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EXECUTIVES FIND PEACE CORPS WORK ADDS EXOTIC TOUCH TO CAREER RESUMES : CAREER PATH.

Byline: Karen Mills Associated Press

Help Wanted: International business consultants needed for 27-month assignments in Russia, Eastern Europe, Africa and Latin America.

The classified ad in The Wall Street Journal and The New York Times seeks volunteers for the Peace Corps - ``the toughest job you'll ever love.''

Pin-striped suits are carving a niche among the more familiar tattered jeans as the government-sponsored organization recruits business executives to help developing countries move into the global marketplace.

The biggest demand is in Eastern Europe and the former Soviet Union where one-time communist countries are revamping state-run economies into free-market systems.

Volunteers can use experiences helping businesses overseas to advance careers back home, goes the Peace Corps' pitch.

That idea works for Sheryl Spanier, an executive coach with The Strickland Group in New York who has found jobs for thousands of executives over the past 15 years.

In an era of corporate downsizing, she said that ``there's experience within the Peace Corps that will really help somebody gain what I call `career currency.'''

``This could happen at midcareer, toward retirement, for people who have been offered severance as they look for something else to do,'' she said.

Bill Naughton, laid off in 1992 after 17 years with Shearson Lehman Brothers, believes his work as a management trainer in the Fiji Islands helped him land a job when he returned.

``Training was not my background,'' he said. ``I got involved in analyzing systems. I reviewed civil service reforms. . . . These were skills I would not necessarily know that I had.''

When he got back home, he found prospective employers ``keyed on'' his experiences.

``They'd say, `Oh, the Peace Corps.' It definitely cut me out of the pack,'' said Naughton, now manager of the data center for Health Management Systems in New York.

But Naughton said he didn't enter the Peace Corps thinking it would help him get a job, and Spanier said the Peace Corps must change its 1960s bleeding-heart image and sell itself to the corporate world.

``It's a matter of overcoming a perception that's founded on the past, instead of current and future potential,'' she said.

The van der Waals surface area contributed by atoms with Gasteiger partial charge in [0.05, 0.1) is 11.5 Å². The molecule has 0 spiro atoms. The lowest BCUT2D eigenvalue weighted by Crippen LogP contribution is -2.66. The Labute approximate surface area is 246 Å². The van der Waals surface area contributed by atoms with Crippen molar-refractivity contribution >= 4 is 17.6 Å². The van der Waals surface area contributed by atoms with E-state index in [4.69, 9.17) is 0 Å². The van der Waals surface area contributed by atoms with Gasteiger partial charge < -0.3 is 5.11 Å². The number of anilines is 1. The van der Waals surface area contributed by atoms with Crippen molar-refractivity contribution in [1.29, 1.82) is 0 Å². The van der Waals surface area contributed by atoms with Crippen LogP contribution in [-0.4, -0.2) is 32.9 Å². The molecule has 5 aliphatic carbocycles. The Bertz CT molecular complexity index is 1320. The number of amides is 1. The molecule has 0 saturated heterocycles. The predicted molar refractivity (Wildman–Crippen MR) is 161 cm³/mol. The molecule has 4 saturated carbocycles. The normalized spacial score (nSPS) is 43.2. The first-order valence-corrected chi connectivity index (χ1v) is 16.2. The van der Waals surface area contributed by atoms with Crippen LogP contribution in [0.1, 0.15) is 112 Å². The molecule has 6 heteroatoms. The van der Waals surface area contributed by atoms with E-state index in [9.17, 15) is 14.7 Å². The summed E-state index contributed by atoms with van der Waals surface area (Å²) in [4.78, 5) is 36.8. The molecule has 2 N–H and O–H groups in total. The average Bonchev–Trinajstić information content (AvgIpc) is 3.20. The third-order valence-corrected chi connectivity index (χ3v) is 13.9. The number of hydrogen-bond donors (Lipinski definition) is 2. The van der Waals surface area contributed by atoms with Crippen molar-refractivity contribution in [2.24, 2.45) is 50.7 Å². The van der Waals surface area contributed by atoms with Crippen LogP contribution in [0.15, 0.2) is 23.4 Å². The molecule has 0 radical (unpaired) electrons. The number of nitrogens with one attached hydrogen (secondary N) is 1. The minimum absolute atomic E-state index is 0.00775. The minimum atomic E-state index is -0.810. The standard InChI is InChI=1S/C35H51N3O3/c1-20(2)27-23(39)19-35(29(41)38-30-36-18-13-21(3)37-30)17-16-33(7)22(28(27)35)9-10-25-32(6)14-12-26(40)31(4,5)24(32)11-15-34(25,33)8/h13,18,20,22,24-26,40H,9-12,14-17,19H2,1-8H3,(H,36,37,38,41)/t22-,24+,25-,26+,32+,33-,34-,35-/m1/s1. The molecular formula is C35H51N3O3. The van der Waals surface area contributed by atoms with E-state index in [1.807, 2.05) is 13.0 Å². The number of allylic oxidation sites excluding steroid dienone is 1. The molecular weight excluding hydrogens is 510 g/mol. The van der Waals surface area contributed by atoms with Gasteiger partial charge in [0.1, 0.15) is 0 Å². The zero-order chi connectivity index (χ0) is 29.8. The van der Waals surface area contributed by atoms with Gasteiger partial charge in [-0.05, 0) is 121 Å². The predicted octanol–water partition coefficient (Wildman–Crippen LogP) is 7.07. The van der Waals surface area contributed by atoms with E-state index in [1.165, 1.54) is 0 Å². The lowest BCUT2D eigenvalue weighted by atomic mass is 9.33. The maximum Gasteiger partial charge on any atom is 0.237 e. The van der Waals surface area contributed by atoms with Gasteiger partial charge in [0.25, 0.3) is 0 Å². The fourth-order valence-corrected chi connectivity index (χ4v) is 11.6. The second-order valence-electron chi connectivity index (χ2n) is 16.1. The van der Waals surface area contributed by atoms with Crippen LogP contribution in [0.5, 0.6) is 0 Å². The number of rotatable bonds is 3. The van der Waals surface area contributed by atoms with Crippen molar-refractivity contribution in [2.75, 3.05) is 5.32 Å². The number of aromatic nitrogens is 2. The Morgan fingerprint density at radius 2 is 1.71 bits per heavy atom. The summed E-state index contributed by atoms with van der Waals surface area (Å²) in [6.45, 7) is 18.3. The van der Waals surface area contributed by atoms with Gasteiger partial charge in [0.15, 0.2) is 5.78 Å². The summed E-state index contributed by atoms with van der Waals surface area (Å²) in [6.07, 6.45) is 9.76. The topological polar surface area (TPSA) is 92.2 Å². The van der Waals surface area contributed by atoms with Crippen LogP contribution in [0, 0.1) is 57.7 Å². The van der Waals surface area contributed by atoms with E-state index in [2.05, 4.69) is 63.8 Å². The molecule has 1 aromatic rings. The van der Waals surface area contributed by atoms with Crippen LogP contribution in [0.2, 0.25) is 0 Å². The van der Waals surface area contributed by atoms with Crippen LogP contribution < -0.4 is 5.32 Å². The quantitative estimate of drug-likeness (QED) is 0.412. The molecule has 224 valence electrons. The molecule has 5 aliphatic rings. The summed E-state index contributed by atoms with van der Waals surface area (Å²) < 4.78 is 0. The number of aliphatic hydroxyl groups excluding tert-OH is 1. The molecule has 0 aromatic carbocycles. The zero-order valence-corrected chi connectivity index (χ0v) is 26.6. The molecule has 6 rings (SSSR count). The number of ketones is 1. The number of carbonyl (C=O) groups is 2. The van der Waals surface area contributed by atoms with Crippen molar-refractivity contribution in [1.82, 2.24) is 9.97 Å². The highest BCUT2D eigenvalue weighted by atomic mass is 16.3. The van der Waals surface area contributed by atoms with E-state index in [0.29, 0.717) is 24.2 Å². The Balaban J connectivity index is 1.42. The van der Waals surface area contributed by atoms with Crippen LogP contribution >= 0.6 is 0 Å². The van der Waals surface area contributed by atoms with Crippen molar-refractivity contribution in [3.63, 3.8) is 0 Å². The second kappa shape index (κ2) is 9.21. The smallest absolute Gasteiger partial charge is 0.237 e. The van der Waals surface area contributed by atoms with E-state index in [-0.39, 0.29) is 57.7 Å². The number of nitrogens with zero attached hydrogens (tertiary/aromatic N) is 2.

Matt Losak, public affairs director for the Peace Corps, agrees that idealism isn't enough for today's volunteer.

``The Peace Corps volunteer must be a practical idealist, someone who knows how to get things done,'' he said.

The Peace Corps has about 7,000 volunteers in more than 90 countries. About 1,000 work with businesses, while others are assigned to agricultural, health and environmental projects, and still others are teachers.

The average age of volunteers is about 30, with 8 percent over 50. Of the total, 55 percent are women.

The corps began recruiting business executives in the early 1990s after the breakup of the former Soviet Union, and with it, the scramble by newly independent countries to fix their backward economies.

``Russia (and) the Eastern Bloc countries looked toward America to learn English - the language of commerce - and to get the skills so they could compete,'' said John Coyne, in charge of Peace Corps recruiting in New York, New Jersey, Pennsylvania and Connecticut.

``Banks had to be opened,'' he said. ``Companies had to be sold. We had a great need for entrepreneurs to come in.''

Countries also needed help in setting up tax codes, writing laws and showing businesses how to draft agreements with other countries.

``In their vocabulary, they don't have the marketing terms,'' Coyne said. ``How do you advertise if you've never advertised before? Going from demand economy to a market economy takes a lot of knowledge.''

In Poland, where potatoes are a big crop, Peace Corps volunteers helped local residents start a potato chip plant. They also helped create a Yellow Pages-style phone directory.

In the West African nation of Mali, volunteers helped set up banks in villages so money could move out from the capital of Bamako into rural areas.

In Chile, a volunteer worked with a tourist organization to develop tourism packages and brochures to draw vacationers from other parts of the South American country.

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Photo

Photo: Annie P. Jones of Yonkers, N.Y., attends a seminar on the Peace Corps.

Associated Press
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Copyright 1996, Gale Group. All rights reserved. Gale Group is a Thomson Corporation Company.

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Article Details
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Title Annotation:BUSINESS
Publication:Daily News (Los Angeles, CA)
Date:Oct 28, 1996
Words:694
Previous Article:ENHANCED COMPACT DISCS FINDING, SETTING STANDARD.
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